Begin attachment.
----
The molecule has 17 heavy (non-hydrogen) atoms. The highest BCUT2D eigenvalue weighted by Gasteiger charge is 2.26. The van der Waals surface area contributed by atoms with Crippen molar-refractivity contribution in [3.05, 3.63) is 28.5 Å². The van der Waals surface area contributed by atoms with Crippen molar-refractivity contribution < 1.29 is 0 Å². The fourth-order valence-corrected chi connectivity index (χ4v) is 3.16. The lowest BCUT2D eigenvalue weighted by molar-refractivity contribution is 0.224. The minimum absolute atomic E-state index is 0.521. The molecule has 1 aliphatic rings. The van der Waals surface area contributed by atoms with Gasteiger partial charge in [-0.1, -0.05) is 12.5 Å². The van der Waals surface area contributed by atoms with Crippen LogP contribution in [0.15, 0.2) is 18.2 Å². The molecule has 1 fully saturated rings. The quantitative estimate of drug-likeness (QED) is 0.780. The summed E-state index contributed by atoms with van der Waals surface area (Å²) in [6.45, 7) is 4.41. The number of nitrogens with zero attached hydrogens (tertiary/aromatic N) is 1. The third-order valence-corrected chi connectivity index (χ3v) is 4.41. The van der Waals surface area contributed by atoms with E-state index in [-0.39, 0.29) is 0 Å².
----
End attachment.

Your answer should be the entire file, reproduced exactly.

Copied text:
The molecule has 17 heavy (non-hydrogen) atoms. The highest BCUT2D eigenvalue weighted by Gasteiger charge is 2.26. The van der Waals surface area contributed by atoms with Crippen molar-refractivity contribution in [3.05, 3.63) is 28.5 Å². The van der Waals surface area contributed by atoms with Crippen molar-refractivity contribution < 1.29 is 0 Å². The fourth-order valence-corrected chi connectivity index (χ4v) is 3.16. The lowest BCUT2D eigenvalue weighted by molar-refractivity contribution is 0.224. The minimum absolute atomic E-state index is 0.521. The molecule has 1 aliphatic rings. The van der Waals surface area contributed by atoms with Gasteiger partial charge in [-0.1, -0.05) is 12.5 Å². The van der Waals surface area contributed by atoms with Crippen LogP contribution in [0.15, 0.2) is 18.2 Å². The molecule has 1 fully saturated rings. The quantitative estimate of drug-likeness (QED) is 0.780. The summed E-state index contributed by atoms with van der Waals surface area (Å²) in [6.45, 7) is 4.41. The number of nitrogens with zero attached hydrogens (tertiary/aromatic N) is 1. The third-order valence-corrected chi connectivity index (χ3v) is 4.41. The van der Waals surface area contributed by atoms with E-state index in [-0.39, 0.29) is 0 Å².